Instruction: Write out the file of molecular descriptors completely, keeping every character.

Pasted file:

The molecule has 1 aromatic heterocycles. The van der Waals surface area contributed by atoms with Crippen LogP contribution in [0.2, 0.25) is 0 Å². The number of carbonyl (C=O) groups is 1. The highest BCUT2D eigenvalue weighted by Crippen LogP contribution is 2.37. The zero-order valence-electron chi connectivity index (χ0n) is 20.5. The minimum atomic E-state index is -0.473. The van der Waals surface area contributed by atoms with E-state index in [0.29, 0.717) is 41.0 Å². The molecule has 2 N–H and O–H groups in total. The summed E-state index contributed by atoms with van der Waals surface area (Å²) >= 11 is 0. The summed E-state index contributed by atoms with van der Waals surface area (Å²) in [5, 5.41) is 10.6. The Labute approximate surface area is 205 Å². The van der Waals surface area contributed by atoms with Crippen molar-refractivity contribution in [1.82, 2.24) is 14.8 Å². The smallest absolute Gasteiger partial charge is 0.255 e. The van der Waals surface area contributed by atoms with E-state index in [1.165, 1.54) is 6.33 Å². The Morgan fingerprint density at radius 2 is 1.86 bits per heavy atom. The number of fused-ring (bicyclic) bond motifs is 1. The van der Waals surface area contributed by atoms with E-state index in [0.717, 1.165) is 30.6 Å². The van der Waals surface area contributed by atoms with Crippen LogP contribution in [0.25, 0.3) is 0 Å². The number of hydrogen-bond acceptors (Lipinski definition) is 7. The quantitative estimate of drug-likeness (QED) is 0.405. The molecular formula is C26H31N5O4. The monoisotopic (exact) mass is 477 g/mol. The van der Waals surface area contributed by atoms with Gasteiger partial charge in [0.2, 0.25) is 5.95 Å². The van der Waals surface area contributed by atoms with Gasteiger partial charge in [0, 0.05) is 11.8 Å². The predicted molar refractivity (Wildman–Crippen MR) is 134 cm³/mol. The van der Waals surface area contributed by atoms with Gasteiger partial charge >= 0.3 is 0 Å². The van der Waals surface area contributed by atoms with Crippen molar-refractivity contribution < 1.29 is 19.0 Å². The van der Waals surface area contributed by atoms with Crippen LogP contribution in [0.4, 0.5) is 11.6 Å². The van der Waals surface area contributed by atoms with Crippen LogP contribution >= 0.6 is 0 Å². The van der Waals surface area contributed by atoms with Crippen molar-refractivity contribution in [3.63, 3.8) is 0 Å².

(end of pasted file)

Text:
The molecule has 1 aromatic heterocycles. The van der Waals surface area contributed by atoms with Crippen LogP contribution in [0.2, 0.25) is 0 Å². The number of carbonyl (C=O) groups is 1. The highest BCUT2D eigenvalue weighted by Crippen LogP contribution is 2.37. The zero-order valence-electron chi connectivity index (χ0n) is 20.5. The minimum atomic E-state index is -0.473. The van der Waals surface area contributed by atoms with E-state index in [0.29, 0.717) is 41.0 Å². The molecule has 2 N–H and O–H groups in total. The summed E-state index contributed by atoms with van der Waals surface area (Å²) >= 11 is 0. The summed E-state index contributed by atoms with van der Waals surface area (Å²) in [5, 5.41) is 10.6. The Labute approximate surface area is 205 Å². The van der Waals surface area contributed by atoms with Crippen molar-refractivity contribution in [1.82, 2.24) is 14.8 Å². The smallest absolute Gasteiger partial charge is 0.255 e. The van der Waals surface area contributed by atoms with E-state index in [1.165, 1.54) is 6.33 Å². The Morgan fingerprint density at radius 2 is 1.86 bits per heavy atom. The number of fused-ring (bicyclic) bond motifs is 1. The van der Waals surface area contributed by atoms with E-state index in [0.717, 1.165) is 30.6 Å². The van der Waals surface area contributed by atoms with Crippen LogP contribution in [0.25, 0.3) is 0 Å². The number of hydrogen-bond acceptors (Lipinski definition) is 7. The quantitative estimate of drug-likeness (QED) is 0.405. The molecular formula is C26H31N5O4. The monoisotopic (exact) mass is 477 g/mol. The van der Waals surface area contributed by atoms with Gasteiger partial charge in [0.2, 0.25) is 5.95 Å². The van der Waals surface area contributed by atoms with Gasteiger partial charge in [0, 0.05) is 11.8 Å². The predicted molar refractivity (Wildman–Crippen MR) is 134 cm³/mol. The van der Waals surface area contributed by atoms with Gasteiger partial charge >= 0.3 is 0 Å². The van der Waals surface area contributed by atoms with Crippen molar-refractivity contribution < 1.29 is 19.0 Å². The van der Waals surface area contributed by atoms with Crippen LogP contribution in [0.4, 0.5) is 11.6 Å². The van der Waals surface area contributed by atoms with Crippen LogP contribution >= 0.6 is 0 Å². The van der Waals surface area contributed by atoms with Crippen molar-refractivity contribution in [3.63, 3.8) is 0 Å².